At the end of this year we will reach the deadline for a truly historic goal set in 2010: an end to homelessness among all veterans! The clock is ticking.
Since the goal was set in the federal government’s strategic plan Opening Doors, we’ve seen tremendous progress around the country. Just today, the federal government declared Connecticut the first state to end chronic homelessness among veterans. True, chronically homeless veterans make up a fraction of the total homeless veteran population, but this is an important achievement, one we expect to see repeated soon.
Imagine trying to commute to work in a city where each bus makes up its own schedule and route and sets its own prices. You might eventually get where you’re going, but it would be an inefficient, frustrating process. It’s much easier to commute in a city with a coordinated transit system.
So why is it when we think of the response to homelessness in our communities, we often think of programs like shelters or housing programs that operate independently? That’s changing. Across the country a big shift is happening behind the scenes. Rather than a number of programs serving their clients as best they can on their own, whole communities are working together to build effective systems to produce a coordinated response to homelessness.
Say you’re homeless and you live in a city with a growing homeless population. At night, the shelters may be crowded or filled, and during the day the shelters don’t provide a place to sleep. You're exhausted and have to sleep somewhere, but you have no options. What do you do?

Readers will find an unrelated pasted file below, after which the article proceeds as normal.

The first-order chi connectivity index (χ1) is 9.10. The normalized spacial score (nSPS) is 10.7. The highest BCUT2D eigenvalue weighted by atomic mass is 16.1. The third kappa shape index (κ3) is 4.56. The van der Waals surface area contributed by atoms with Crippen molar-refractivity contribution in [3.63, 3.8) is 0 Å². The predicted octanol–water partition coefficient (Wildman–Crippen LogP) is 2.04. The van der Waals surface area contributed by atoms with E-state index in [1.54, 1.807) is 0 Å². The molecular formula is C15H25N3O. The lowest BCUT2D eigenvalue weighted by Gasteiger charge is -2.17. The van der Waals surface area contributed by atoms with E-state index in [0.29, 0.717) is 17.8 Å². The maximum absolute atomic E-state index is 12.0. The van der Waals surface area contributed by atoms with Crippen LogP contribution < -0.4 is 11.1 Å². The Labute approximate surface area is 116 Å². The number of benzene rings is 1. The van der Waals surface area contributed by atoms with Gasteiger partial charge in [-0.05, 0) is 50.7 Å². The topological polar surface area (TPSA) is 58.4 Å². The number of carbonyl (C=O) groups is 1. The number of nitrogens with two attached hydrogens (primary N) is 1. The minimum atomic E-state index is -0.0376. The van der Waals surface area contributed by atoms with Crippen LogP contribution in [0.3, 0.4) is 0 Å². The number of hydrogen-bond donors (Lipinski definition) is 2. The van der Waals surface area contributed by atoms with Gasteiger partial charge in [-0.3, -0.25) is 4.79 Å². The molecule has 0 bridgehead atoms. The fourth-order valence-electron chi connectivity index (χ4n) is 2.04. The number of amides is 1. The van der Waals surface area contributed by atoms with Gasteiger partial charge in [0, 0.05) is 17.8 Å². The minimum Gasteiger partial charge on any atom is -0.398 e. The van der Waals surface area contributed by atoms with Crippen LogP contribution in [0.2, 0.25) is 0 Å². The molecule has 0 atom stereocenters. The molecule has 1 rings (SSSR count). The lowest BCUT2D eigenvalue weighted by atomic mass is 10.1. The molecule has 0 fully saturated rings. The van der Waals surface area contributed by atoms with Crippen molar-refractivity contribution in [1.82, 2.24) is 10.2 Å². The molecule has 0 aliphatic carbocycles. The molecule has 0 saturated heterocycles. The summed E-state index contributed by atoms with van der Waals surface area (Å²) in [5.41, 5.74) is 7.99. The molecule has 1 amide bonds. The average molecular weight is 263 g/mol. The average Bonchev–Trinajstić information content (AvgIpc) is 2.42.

Every day and every night, thousands of homeless people find themselves in this very situation. So they find a park or a place on a sidewalk or somewhere else not fit for human habitation. They do the best they can to make themselves comfortable and they fall asleep. Should that be a crime?
Ever since the days of the Homelessness Prevention and Rapid Re-Housing Program (HPRP), communities have been using rapid re-housing to making great strides toward ending homelessness.
And while we know that rapid re-housing, which provides short-term subsidies to get homeless people into housing and back on their feet, is much more cost-effective than traditional homelessness interventions, some people still assume the model won’t work for homeless youth. But youth providers around the country are already proving that assumption wrong.
There are many paths to homelessness—job loss, a medical emergency, or an increase in rent, to name a few—and there are many paths to exit homelessness. Though every person’s story is unique, there are commonalities amongst them.
Recently, we looked at why minimum wage isn’t enough to afford housing and why there are increasingly few affordable rental units available to low-income households. When you take these two trends together, it’s easy to infer disastrous results: many low-income renters are at risk of falling into homelessness.